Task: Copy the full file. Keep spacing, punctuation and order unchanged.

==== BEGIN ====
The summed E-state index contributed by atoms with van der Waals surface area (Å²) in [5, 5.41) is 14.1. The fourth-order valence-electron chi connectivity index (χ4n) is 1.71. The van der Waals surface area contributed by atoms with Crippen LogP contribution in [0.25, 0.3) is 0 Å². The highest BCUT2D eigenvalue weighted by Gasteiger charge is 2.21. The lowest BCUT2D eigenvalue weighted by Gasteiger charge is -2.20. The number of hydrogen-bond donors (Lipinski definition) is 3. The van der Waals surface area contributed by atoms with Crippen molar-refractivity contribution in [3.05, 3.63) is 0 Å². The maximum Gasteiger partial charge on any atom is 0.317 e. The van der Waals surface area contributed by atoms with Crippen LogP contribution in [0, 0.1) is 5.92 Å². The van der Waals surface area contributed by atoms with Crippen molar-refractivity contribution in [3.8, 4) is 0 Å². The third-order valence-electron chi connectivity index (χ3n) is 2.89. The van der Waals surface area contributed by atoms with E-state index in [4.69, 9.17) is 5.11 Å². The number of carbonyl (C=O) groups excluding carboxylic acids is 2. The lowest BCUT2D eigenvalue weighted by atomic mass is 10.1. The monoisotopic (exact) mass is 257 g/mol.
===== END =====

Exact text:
The summed E-state index contributed by atoms with van der Waals surface area (Å²) in [5, 5.41) is 14.1. The fourth-order valence-electron chi connectivity index (χ4n) is 1.71. The van der Waals surface area contributed by atoms with Crippen LogP contribution in [0.25, 0.3) is 0 Å². The highest BCUT2D eigenvalue weighted by Gasteiger charge is 2.21. The lowest BCUT2D eigenvalue weighted by Gasteiger charge is -2.20. The number of hydrogen-bond donors (Lipinski definition) is 3. The van der Waals surface area contributed by atoms with Crippen molar-refractivity contribution in [3.05, 3.63) is 0 Å². The maximum Gasteiger partial charge on any atom is 0.317 e. The van der Waals surface area contributed by atoms with Crippen LogP contribution in [0, 0.1) is 5.92 Å². The van der Waals surface area contributed by atoms with Crippen molar-refractivity contribution in [3.8, 4) is 0 Å². The third-order valence-electron chi connectivity index (χ3n) is 2.89. The van der Waals surface area contributed by atoms with E-state index in [4.69, 9.17) is 5.11 Å². The number of carbonyl (C=O) groups excluding carboxylic acids is 2. The lowest BCUT2D eigenvalue weighted by atomic mass is 10.1. The monoisotopic (exact) mass is 257 g/mol.